March 2, 2017
MOUNT DARWIN, ZIMBABWE — Luckson Chapfunya, 19, used to wrap a towel over his head with a hat on top to protect the wound on his face from the scorching sun.
Like many with albinism, a congenital disorder characterized by the absence of pigment in the skin, hair and eyes, he suffered from skin cancer. Because his family was not able to afford treatment, the cancerous growth that started in July 2015 turned into a septic wound that covered almost half of his face and spread into his ear. It eventually killed him. Chapfunya died Jan. 29.
Although the family had a letter from the government stating that Chapfunya could not afford treatment, his grandmother Eneres Chapfunya says, they were turned away by Parirenyatwa Hospital in the capital city of Harare, where they sought treatment.
“We were told that social welfare letters were no longer being accepted,” she says. “We were told that they needed $950 to operate the mass on his cheek.”
Dr. Gerald Gwinji, permanent secretary in Zimbabwe’s Ministry of Health and Child Care, says that Luckson Chapfunya’s case is unfortunate, and that the government seeks to prevent such situations through the country’s Social Welfare Assistance Act.
“When someone brings a social welfare letter, it shows that they are indigent and therefore they should be assisted,” he says.
Without money and with the hospital’s refusal, Eneres Chapfunya, a peasant farmer whose income has diminished because of successive droughts, says she had no option but to use traditional herbs, which proved ineffective.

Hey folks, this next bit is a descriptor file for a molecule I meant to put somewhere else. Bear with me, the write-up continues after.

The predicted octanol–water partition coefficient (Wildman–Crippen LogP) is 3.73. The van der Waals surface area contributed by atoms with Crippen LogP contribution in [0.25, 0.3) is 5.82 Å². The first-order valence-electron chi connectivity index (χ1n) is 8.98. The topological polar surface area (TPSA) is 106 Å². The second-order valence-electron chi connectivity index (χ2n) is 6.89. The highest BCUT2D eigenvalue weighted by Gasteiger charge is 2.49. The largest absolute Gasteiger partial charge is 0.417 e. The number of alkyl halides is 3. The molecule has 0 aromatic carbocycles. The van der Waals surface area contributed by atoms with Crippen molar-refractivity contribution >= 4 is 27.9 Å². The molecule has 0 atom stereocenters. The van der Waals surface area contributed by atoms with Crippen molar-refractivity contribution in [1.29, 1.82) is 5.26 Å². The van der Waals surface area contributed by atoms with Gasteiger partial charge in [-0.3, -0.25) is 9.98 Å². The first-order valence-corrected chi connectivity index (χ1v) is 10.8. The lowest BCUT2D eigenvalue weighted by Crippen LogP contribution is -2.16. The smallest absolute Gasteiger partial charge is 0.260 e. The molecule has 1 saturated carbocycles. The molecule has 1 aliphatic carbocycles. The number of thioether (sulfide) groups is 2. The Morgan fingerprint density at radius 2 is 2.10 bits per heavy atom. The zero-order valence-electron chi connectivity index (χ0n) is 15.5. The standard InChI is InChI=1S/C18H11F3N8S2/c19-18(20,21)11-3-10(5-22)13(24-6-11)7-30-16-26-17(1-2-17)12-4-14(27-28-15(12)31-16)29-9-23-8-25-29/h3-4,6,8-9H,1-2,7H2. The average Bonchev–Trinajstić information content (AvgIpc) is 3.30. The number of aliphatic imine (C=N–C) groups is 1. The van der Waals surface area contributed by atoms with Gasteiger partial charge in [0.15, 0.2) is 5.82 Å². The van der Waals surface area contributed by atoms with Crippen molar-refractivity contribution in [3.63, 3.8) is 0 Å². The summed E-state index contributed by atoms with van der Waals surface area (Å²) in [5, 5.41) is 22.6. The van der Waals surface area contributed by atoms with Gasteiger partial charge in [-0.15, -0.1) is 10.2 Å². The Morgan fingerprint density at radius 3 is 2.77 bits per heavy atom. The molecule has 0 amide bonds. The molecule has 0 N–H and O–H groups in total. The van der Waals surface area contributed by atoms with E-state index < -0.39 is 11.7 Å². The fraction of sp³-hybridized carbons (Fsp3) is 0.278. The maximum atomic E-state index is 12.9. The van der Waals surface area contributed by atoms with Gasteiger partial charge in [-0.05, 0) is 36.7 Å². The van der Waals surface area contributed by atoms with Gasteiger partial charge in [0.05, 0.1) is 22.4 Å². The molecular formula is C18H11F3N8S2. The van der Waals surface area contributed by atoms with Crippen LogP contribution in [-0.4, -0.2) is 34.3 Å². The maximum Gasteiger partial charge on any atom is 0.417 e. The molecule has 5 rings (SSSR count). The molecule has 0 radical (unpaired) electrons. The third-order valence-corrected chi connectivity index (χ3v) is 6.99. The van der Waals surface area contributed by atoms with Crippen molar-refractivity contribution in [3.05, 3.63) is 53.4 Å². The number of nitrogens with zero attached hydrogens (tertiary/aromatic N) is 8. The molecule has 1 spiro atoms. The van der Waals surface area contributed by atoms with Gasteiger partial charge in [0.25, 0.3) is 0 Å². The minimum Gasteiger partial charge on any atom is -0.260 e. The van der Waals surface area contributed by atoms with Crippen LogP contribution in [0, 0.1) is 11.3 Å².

John Chipendo, who is in charge of a local clinic in Luckson Chapfunya’s village, about 250 kilometers (155 miles) away from the capital, says the clinic could only topically treat Chapfunya and provided him with gloves and Betadine to dress the wound. The clinic just didn’t have the expertise to treat skin cancer, Chipendo says.
Parirenyatwa Hospital declined to respond after several calls and three emails seeking comment about Chapfunya and about treatment of those with albinism-related skin cancer that have social welfare letters that show they cannot pay for treatment. Gwinji, of the Ministry of Health and Child Care, asked that patients alert the ministry about any challenges they face in accessing health care.
“We have had cases that were brought to our offices from various institutions, and we have quickly moved in to correct the situation,” Gwinji says.
“People should not just end at the reception desk; if they are denied service, there is always a chief executive officer at health institutions, and we encourage them to approach these offices, because the flexibility of clerks at the reception is limited,” he says. “If you are not satisfied with one level, you should go to the next level to get assistance.”
Albinism, believed to affect one in 20,000 people worldwide, is more prevalent in sub-Saharan Africa. In Zimbabwe, as many as one in 1,000 are affected, according to the Journal of Medical Genetics.